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Amalgamated Bank Nearing a Financial Crisis?

Is America’s “socially responsible bank” also one of the country’s most fiscally irresponsible banks?

 Just over ten years ago Amalgamated Bank was in dire financial condition and barely managed to escape closure after being warned by both the Federal Deposit Insurance Corporation (FDIC) and New York State Banking Department that it was dangerously undercapitalized.

 Could history be repeating itself?

 Just this week the Wall Street Journal detailed how Amalgamated Bank could suffer the same fate as Silicon Valley and First Republic Bank if customers make a run for their money and the Bank’s unrealized losses become real.

 Since March 31, Amalgamated Bank’s market value for its bonds have tanked by $129 million and the market value of its loans decreased by $387 million. The total unrealized losses – $517 million – nearly equal the Bank’s total equity total of $519 million.

 Worse yet, a majority – 62% – of the Bank’s deposits were uninsured at the end of the first quarter of this year, a figure the Wall Street Journal noted was abnormally high for the banking industry.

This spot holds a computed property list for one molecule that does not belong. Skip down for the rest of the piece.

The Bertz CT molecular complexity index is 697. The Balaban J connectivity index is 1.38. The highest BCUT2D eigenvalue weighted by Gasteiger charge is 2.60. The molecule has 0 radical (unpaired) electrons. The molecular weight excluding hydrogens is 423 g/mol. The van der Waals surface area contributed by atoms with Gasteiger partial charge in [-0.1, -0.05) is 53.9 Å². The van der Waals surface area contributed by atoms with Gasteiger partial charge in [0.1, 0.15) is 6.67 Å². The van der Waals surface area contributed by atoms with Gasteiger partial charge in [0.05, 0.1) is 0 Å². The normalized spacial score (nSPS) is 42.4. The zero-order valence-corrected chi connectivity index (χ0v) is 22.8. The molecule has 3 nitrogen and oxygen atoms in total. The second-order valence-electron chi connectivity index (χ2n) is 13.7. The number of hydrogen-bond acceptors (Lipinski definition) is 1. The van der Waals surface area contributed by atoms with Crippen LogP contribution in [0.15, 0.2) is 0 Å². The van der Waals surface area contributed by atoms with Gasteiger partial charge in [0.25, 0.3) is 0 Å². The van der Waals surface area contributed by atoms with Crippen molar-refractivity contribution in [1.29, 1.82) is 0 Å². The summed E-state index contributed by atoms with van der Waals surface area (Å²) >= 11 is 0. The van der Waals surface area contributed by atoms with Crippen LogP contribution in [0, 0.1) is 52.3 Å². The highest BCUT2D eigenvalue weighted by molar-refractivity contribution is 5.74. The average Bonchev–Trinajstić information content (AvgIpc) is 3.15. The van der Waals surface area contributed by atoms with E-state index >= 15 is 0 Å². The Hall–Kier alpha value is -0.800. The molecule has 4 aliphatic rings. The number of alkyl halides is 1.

This wouldn’t be the first time the Bank made irresponsible investments that jeopardized its solvency and customers.

 In 2011, Amalgamated suffered $150 million in losses after it purchased over $200 million in high-risk mortgage loans. The substantial losses on risky loans was not the Bank’s only misfire, they also lost nearly $60 million betting on the disastrous AOL Time Warner merger.

 The banking misfires by Amalgamated led to its union owner – SEIU affiliate Workers United – selling off 40% of its ownership to two private equity investors to save the Bank.

 Given the current situation at the Bank, Workers United and Bank leadership will remain on edge given the state of the U.S. economy and any possible rate increases by the Federal Reserve.

 If one thing is certain, Amalgamated Bank’s financial position will be something to watch as the Federal Reserve remains aggressive on raising interest rates while it attempts to push inflation back down to 2%.

Categories: SEIUWorkers United